Ilkeston Town Walk
- Stage 22 - Wharncliffe Road
w/e 16 May
Harry Tatham-Sudbury was a prominent architect
and designer in the early part of the twentieth century and we
have already seen examples of his work in this series at Toll Bar House, the Cenotaph on the Market Place
and the 1905 United
Reformed Church which is also pictured above. "The Manse"
next to the church was also designed by Mr. Tatham-Sudbury but
as the tablets beneath the windows show, this was not built until
The next property down on Wharncliffe Road
pre-dates the church by some five or six years being built in
1899 but this too is built to one of Harry's designs. This is
"The Red House" which was later used as a hotel.
The third property down from the church,
Croft House, is yet another designed by Ilkeston's prominent
architect of the time, this one dating from 1926. At this time
of year, trees and shrubs tend to shield this property from the
road but whether these were included in the original design or
not, I'm not sure although I wouldn't be surprised.
Looking back up Wharncliffe Road (especially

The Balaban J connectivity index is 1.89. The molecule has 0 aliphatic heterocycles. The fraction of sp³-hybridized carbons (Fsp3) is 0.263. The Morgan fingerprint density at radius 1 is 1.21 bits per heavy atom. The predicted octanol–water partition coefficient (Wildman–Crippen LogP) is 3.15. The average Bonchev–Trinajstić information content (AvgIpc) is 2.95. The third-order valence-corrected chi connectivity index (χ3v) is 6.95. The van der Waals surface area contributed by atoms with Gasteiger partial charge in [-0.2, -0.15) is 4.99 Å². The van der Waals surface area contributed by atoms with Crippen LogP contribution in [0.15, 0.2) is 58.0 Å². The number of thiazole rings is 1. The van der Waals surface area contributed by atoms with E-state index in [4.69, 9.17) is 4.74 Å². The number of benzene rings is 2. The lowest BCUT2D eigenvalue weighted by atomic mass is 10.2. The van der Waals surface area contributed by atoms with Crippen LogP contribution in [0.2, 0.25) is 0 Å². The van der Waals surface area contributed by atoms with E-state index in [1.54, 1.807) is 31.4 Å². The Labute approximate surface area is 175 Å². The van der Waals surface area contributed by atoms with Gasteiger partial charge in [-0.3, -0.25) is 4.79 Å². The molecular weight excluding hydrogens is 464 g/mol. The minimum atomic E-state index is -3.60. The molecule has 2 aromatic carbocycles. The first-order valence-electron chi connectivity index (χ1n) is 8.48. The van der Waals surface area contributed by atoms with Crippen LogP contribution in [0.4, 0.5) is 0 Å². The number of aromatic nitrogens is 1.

now that the trees have been pruned) the view has changed little
for many years. Search the Picture The Past site
for DCER000144 and see a similar picture to this taken circa
1930. The Edwardian architecture may not be to everyone's liking
but Harry Tatham- Sudbury certainly left the town a legacy which
I, for one, am thankful.
The photos on this page were all taken earlier this week with
the exception of this panoramic view which I took today, Sunday,
in much better weather at the junction with West End Drive. Click
here or the image above to open another window showing a
larger version (173kb) of the picture above in which Wharncliffe
Road runs across from left to right with Pimlico, leading back
to the Market Place, straight ahead. The tower of St Mary's Church
can just be seen at the top of Pimlico. Our route from here is
down West End Drive (extreme right) but first a look at the building
opposite on the left.
This building is in complete contrast to the Edwardian splendour
of Harry Tatham-Sudbury and is a much more modern structure,
purpose built for the East Derbyshire Magistrates' Court. My
understanding is that the court is scheduled for closure which
begs the questions "What do you do with a purpose built
court?" and "Will it stand the test of time like Harry's
From outside the court we can now look down West End Drive towards
the Rutland Recreation Ground which will be the next port of
call on our walk around the town.